Archive for February, 2006

cent milles milliards de poèmes
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In Raymond Queneau’s combinatoric sonnet, “Cent milles milliards de poèmes,” 10 sonnets of 14 lines each are cut in strips. By selecting strips the reader can create 10^14 recombinations, which, as the title says, is 100,000,000,000,000 possible poems. But one can arrive at 10^14 poems by many […]

Flowchart art involves lines of flow between pages, lexias, or, in the case of comics, panels. Common examples of flow include both multilinear plot branching and the arrangement of monolinear elements - as was previously discussed using examples of flowchart art in the work of Scott McCloud, Chris Ware, and Craig Robinson. After […]

Designing Story DNA

For those who follow the comments threads of this blog, you’ll know that Richard Wallace posted about “territories of language” and the visualisation of Alice’s brain. The various images display the categories of the Alicebot brain (the AIML) according to the amount of categories, how the patterns are linked, the same word start points and […]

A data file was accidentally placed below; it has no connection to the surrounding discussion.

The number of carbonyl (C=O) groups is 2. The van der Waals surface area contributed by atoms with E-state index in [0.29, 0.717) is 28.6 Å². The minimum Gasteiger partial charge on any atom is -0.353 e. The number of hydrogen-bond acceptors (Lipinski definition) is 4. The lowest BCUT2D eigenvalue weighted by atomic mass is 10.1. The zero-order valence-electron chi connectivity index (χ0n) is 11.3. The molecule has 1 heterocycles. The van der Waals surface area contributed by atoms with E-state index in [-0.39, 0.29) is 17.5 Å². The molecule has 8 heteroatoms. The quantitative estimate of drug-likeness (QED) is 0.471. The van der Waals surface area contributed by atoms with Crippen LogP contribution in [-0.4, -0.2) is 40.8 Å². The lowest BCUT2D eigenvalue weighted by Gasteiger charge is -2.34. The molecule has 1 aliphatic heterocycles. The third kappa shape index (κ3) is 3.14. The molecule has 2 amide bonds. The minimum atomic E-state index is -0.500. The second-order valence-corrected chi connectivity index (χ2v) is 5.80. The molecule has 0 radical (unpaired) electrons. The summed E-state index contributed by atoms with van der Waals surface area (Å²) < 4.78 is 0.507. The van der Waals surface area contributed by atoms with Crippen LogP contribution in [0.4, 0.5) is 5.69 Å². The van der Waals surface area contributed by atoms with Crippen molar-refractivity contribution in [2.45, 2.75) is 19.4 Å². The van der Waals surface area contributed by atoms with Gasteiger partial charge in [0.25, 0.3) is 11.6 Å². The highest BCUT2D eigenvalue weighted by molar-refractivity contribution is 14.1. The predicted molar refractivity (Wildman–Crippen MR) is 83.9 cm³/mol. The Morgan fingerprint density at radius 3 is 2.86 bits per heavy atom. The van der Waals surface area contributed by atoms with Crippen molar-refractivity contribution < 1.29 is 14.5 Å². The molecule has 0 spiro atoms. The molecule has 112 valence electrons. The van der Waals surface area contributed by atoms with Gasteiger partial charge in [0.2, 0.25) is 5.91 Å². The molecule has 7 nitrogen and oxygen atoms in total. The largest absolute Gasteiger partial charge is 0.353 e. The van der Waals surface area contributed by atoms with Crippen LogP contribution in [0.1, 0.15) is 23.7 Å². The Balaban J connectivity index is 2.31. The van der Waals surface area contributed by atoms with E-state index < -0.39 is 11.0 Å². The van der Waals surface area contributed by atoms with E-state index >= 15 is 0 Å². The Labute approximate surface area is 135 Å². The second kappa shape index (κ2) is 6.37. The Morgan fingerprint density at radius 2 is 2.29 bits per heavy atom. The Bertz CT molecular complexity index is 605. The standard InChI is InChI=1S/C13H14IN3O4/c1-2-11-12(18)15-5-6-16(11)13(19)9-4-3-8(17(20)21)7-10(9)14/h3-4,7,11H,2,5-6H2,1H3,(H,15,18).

Gimcrack’d is an innovative hypertext writing anthology website whose authors make use of TiddlyWiki - a personal wiki editing environment that works like stretchtext, dynamically revealing and hiding reshuffled chunks of text as you read. The site, subtitled “an exhibition of narrative and machinery,” hosts a small collection of experimental hypertexts ranging from tales […]

Flowchart art uses a multilinear diagram that convey stories or experiences. Examples such as EGBG’s ???Telemarketing Counterscript??? were discussed earlier on WRT in relation to interactive fiction mapping practices. Some other examples of flowchart art include works by Scott McCloud, Chris Ware, and Craig Robinson.
Scott McCloud’s ???Carl??? sequence from Understanding Comics is a multilinear story […]

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